The Japanese continued to deliver additional forces to Guadalcanal in preparation for their planned major offensive in late October. Between 1 and 5 October, Tokyo Express runs delivered troops from the 2nd Infantry Division, including their commander, Lieutenant General Masao Maruyama. These troops consisted of units from the 4th, 16th, and 29th Infantry Regiments. In an attempt to exploit the advantage gained in the September Matanikau action, Maruyama deployed the three battalions of the 4th Infantry Regiment with additional supporting units under Major General Yumio Nasu along the west side of the Matanikau River south of Point Cruz with three companies from the 4th Infantry Regiment placed on the east side of the river. Oka's exhausted troops were withdrawn from the immediate Matanikau area. The Japanese units east of the river were to assist in preparing positions from which heavy artillery could fire into the U.S. Marines' perimeter around Lunga Point.
Aware of the Japanese activity around the Matanikau, the U.S. Marines prepared for another offensive in the area with the objective of driving Japanese forces west and away from the Matanikau valley. Applying lessons learned from the September action, this time the Marines prepared a carefully coordinated plan of action involving five battalions: two from the 5th Marine Regiment, two from the 7th Marine Regiment, and one from the 2nd Marine Regiment augmented with Marine scout and sniper personnel (called the Whaling Group after its commander Colonel William J. Whaling). The 5th Marine's battalions were to attack across the mouth of the Matanikau while the other three battalions were to cross the Matanikau inland at the "one-log bridge", turn north, and attempt to trap the Japanese forces between themselves and the coast. This time the Marine division headquarters planned to retain control of the entire operation and carefully arranged detailed support for the operation from artillery and aircraft.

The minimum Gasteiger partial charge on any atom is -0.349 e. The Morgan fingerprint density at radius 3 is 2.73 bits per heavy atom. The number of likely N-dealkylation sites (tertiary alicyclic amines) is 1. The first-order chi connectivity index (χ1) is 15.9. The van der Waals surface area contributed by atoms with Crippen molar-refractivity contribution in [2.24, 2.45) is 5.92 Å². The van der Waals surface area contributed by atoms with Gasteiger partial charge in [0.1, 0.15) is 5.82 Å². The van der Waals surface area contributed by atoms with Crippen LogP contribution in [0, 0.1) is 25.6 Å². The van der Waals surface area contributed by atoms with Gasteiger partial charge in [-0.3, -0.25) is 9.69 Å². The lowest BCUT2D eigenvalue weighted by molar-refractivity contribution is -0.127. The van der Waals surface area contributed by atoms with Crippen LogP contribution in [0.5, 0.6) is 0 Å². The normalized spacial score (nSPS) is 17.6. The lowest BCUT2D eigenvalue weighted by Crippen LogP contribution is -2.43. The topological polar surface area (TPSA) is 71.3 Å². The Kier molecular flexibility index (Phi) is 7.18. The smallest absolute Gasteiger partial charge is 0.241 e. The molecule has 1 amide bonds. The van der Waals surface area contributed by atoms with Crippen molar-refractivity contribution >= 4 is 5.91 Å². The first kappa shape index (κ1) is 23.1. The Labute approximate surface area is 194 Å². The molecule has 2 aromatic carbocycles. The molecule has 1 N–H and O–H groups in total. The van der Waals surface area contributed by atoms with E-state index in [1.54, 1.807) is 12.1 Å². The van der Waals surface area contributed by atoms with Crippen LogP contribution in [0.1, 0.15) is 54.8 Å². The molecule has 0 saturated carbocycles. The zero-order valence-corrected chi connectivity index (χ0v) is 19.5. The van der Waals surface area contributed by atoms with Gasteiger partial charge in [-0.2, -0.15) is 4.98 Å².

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Famous quotes containing the word prelude:
“I got a little secretarial job after college, but I thought of it as a prelude. Education, work, whatever you did before marriage, was only a prelude to your real life, which was marriage.”
—Bonnie Carr (c. early 1930s)
“The less sophisticated of my forbears avoided foreigners at all costs, for the very good reason that, in their circles, speaking in tongues was commonly a prelude to snake handling. The more tolerant among us regarded foreign languages as a kind of speech impediment that could be overcome by willpower.”
—Barbara Ehrenreich (b. 1941)
“I am a prelude to better players, O my brothers! An example! Follow my example!”
—Friedrich Nietzsche (18441900)